To the Editors:

The following open letter has been sent to Allen Weinstein, archivist of the United States and head of the National Archives and Records Administration, regarding the recent dismissal of my lawsuit to gain access to the records of a CIA officer that are believed to be relevant to John F. Kennedy’s assassination. According to a 1992 law, the government is required to declassify records relating to the assassination.*

Jefferson Morley

Washington, D.C.

Dear Mr. Weinstein,

We the undersigned are published authors on the assassination of President John F. Kennedy and former members of the Assassination Records Review Board (ARRB). We call on you to resolve doubts about whether the JFK Records Act of 1992 is being enforced. Those doubts are raised by Judge Richard Leon’s September 29, 2006, dismissal of the lawsuit seeking release of records about deceased CIA officer George Joannides.

At issue are the records Joannides generated in 1963 when he served as the chief of the Psychological Warfare branch of the CIA’s Miami station. We called for release of these records in letters published here in August 2005 and December 2003. Judge Leon’s ruling ignores the consensus that the material is relevant to the historical record of Kennedy’s assassination.

Judge Leon’s decision serves to hide from public view government records that would shed light on what a decorated CIA officer learned of accused assassin Lee Harvey Oswald before Kennedy was killed and why that same officer concealed what he knew from Congress in 1978.

We urge you to take action to reverse the corrosive effects of this decision.

The agency’s position, upheld by the courts, is that it will not search the Joannides files for JFK records. This obtuse posture is inconsistent with the law, which mandates immediate review and release of all JFK records.

We request that the Archives designate an independent expert to review the CIA’s operational files on Joannides. Any JFK-related material should be declassified with the exception of living sources and genuinely sensitive national security information.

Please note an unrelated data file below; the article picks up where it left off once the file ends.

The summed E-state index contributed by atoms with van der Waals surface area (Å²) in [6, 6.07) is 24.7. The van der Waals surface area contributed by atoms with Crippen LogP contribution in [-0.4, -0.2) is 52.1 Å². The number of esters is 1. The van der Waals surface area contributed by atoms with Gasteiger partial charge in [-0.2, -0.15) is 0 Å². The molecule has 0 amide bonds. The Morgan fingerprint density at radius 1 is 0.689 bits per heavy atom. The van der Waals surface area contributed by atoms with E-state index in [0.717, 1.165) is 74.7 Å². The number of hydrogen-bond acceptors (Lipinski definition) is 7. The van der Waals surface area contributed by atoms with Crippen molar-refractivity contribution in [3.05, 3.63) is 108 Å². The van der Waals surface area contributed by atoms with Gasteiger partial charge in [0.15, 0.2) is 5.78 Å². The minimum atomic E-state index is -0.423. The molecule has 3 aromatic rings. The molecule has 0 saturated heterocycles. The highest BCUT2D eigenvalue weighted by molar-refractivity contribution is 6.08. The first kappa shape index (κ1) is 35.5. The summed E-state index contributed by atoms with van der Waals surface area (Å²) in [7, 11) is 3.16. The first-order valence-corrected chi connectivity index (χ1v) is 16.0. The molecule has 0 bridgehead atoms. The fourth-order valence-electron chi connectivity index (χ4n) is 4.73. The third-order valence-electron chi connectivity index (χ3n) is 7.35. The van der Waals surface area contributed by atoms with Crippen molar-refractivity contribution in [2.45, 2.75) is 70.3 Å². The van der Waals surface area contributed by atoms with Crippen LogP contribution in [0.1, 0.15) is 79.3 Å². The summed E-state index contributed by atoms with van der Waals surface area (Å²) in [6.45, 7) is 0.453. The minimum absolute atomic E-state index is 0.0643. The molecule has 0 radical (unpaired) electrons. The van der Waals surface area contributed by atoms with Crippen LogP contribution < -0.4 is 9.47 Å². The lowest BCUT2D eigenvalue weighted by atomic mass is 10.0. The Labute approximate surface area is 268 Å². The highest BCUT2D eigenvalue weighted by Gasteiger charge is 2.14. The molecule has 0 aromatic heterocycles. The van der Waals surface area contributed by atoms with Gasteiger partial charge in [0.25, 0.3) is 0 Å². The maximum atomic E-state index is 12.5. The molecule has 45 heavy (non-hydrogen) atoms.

With its unanimous approval of the 1992 JFK Records Act, Congress sent a message that the American people want full disclosure on this key event. That is the imperative and we urge you to act on it.

G. Robert Blakey, former counsel, House Select Committee on Assassinations (HSCA)

Jefferson Morley, journalist

Anna Nelson, former member, Assassination Records Review Board (ARRB)

Jeremy Gunn, former counsel, ARRB

Gary Cornwell, former deputy counsel, HSCA

Scott Armstrong, founder, National Security Archive

Rex Bradford, senior analyst, Mary Ferrell Foundation

Vincent Bugliosi, former LA District Attorney

Don DeLillo, novelist, Libra

Paul Hoch, JFK researcher

David Kaiser, historian, Williams College

Michael Kurtz, historian, author, The JFK Assassination Debates

James Lesar, attorney

John Newman, historian, University of Maryland

Gerald Posner, author, Case Closed

Anthony Summers, coauthor, Not in Your Lifetime

Oliver Stone, director, JFK

Robbyn Swan, coauthor, Not in Your Lifetime

David Talbot, founder,

Gordon Winslow, retired archivist for the Clerk of Court, Dade County, Florida

David Wrone, historian, University of Wisconsin, Stevens Point

*See related letters in these pages, ‘JFK’s Assassination,’ The New York Review, December 18, 2003; and ‘Blocked,’ The New York Review, August 11, 2005.

This Issue

March 15, 2007